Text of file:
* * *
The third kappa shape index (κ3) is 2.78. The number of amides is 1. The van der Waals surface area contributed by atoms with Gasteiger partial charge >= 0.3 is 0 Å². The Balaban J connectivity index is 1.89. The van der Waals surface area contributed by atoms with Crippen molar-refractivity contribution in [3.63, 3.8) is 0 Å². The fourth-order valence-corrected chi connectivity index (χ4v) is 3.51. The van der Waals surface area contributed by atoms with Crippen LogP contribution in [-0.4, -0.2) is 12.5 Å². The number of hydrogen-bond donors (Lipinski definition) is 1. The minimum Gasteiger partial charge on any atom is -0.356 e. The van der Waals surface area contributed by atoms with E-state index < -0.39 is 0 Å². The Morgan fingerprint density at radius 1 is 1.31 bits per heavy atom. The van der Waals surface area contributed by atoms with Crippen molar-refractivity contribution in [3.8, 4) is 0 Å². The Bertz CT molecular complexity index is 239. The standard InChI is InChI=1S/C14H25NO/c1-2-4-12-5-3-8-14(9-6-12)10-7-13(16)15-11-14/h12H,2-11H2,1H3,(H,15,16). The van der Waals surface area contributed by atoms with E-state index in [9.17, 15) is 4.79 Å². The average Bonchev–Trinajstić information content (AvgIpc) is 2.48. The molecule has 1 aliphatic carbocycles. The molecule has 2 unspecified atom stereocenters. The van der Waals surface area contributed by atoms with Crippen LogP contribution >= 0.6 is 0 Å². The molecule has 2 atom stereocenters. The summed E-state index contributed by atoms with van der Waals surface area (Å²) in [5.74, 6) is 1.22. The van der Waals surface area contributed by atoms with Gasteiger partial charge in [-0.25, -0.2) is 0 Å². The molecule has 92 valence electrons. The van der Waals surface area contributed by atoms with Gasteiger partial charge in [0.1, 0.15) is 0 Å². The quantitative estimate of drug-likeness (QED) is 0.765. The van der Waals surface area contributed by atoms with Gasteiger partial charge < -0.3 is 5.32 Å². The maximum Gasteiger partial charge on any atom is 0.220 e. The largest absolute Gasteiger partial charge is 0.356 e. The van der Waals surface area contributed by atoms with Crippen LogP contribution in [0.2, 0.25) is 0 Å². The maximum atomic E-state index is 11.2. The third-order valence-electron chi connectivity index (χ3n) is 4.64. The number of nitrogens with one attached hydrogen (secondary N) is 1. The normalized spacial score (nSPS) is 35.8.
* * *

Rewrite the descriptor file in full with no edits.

The third kappa shape index (κ3) is 2.78. The number of amides is 1. The van der Waals surface area contributed by atoms with Gasteiger partial charge >= 0.3 is 0 Å². The Balaban J connectivity index is 1.89. The van der Waals surface area contributed by atoms with Crippen molar-refractivity contribution in [3.63, 3.8) is 0 Å². The fourth-order valence-corrected chi connectivity index (χ4v) is 3.51. The van der Waals surface area contributed by atoms with Crippen LogP contribution in [-0.4, -0.2) is 12.5 Å². The number of hydrogen-bond donors (Lipinski definition) is 1. The minimum Gasteiger partial charge on any atom is -0.356 e. The van der Waals surface area contributed by atoms with E-state index < -0.39 is 0 Å². The Morgan fingerprint density at radius 1 is 1.31 bits per heavy atom. The van der Waals surface area contributed by atoms with Crippen molar-refractivity contribution in [3.8, 4) is 0 Å². The Bertz CT molecular complexity index is 239. The standard InChI is InChI=1S/C14H25NO/c1-2-4-12-5-3-8-14(9-6-12)10-7-13(16)15-11-14/h12H,2-11H2,1H3,(H,15,16). The van der Waals surface area contributed by atoms with E-state index in [9.17, 15) is 4.79 Å². The average Bonchev–Trinajstić information content (AvgIpc) is 2.48. The molecule has 1 aliphatic carbocycles. The molecule has 2 unspecified atom stereocenters. The van der Waals surface area contributed by atoms with Crippen LogP contribution >= 0.6 is 0 Å². The molecule has 2 atom stereocenters. The summed E-state index contributed by atoms with van der Waals surface area (Å²) in [5.74, 6) is 1.22. The van der Waals surface area contributed by atoms with Gasteiger partial charge in [-0.25, -0.2) is 0 Å². The molecule has 92 valence electrons. The van der Waals surface area contributed by atoms with Gasteiger partial charge in [0.1, 0.15) is 0 Å². The quantitative estimate of drug-likeness (QED) is 0.765. The van der Waals surface area contributed by atoms with Gasteiger partial charge < -0.3 is 5.32 Å². The maximum Gasteiger partial charge on any atom is 0.220 e. The largest absolute Gasteiger partial charge is 0.356 e. The van der Waals surface area contributed by atoms with Crippen LogP contribution in [0.2, 0.25) is 0 Å². The maximum atomic E-state index is 11.2. The third-order valence-electron chi connectivity index (χ3n) is 4.64. The number of nitrogens with one attached hydrogen (secondary N) is 1. The normalized spacial score (nSPS) is 35.8.